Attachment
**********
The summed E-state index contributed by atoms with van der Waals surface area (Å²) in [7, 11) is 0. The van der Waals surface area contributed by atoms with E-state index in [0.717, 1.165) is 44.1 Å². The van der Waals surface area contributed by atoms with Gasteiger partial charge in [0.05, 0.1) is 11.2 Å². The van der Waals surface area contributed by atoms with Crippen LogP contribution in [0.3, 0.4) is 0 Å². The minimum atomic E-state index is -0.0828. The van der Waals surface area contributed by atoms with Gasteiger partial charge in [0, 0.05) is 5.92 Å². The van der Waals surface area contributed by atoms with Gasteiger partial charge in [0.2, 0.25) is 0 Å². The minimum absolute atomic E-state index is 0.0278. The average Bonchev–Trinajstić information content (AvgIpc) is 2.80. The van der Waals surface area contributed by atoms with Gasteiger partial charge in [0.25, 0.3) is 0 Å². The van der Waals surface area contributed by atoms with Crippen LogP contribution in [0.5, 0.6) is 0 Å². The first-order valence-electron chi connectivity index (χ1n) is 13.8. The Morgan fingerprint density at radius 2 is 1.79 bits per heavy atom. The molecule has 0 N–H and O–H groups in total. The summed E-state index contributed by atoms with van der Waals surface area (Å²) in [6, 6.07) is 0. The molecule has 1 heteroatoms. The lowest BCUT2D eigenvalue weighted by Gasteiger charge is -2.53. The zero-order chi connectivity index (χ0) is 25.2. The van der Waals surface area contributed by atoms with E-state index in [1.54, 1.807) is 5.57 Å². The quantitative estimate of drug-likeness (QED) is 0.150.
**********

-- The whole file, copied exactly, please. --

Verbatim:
The summed E-state index contributed by atoms with van der Waals surface area (Å²) in [7, 11) is 0. The van der Waals surface area contributed by atoms with E-state index in [0.717, 1.165) is 44.1 Å². The van der Waals surface area contributed by atoms with Gasteiger partial charge in [0.05, 0.1) is 11.2 Å². The van der Waals surface area contributed by atoms with Crippen LogP contribution in [0.3, 0.4) is 0 Å². The minimum atomic E-state index is -0.0828. The van der Waals surface area contributed by atoms with Gasteiger partial charge in [0, 0.05) is 5.92 Å². The van der Waals surface area contributed by atoms with Gasteiger partial charge in [0.2, 0.25) is 0 Å². The minimum absolute atomic E-state index is 0.0278. The average Bonchev–Trinajstić information content (AvgIpc) is 2.80. The van der Waals surface area contributed by atoms with Gasteiger partial charge in [0.25, 0.3) is 0 Å². The van der Waals surface area contributed by atoms with Crippen LogP contribution in [0.5, 0.6) is 0 Å². The first-order valence-electron chi connectivity index (χ1n) is 13.8. The Morgan fingerprint density at radius 2 is 1.79 bits per heavy atom. The molecule has 0 N–H and O–H groups in total. The summed E-state index contributed by atoms with van der Waals surface area (Å²) in [6, 6.07) is 0. The molecule has 1 heteroatoms. The lowest BCUT2D eigenvalue weighted by Gasteiger charge is -2.53. The zero-order chi connectivity index (χ0) is 25.2. The van der Waals surface area contributed by atoms with E-state index in [1.54, 1.807) is 5.57 Å². The quantitative estimate of drug-likeness (QED) is 0.150.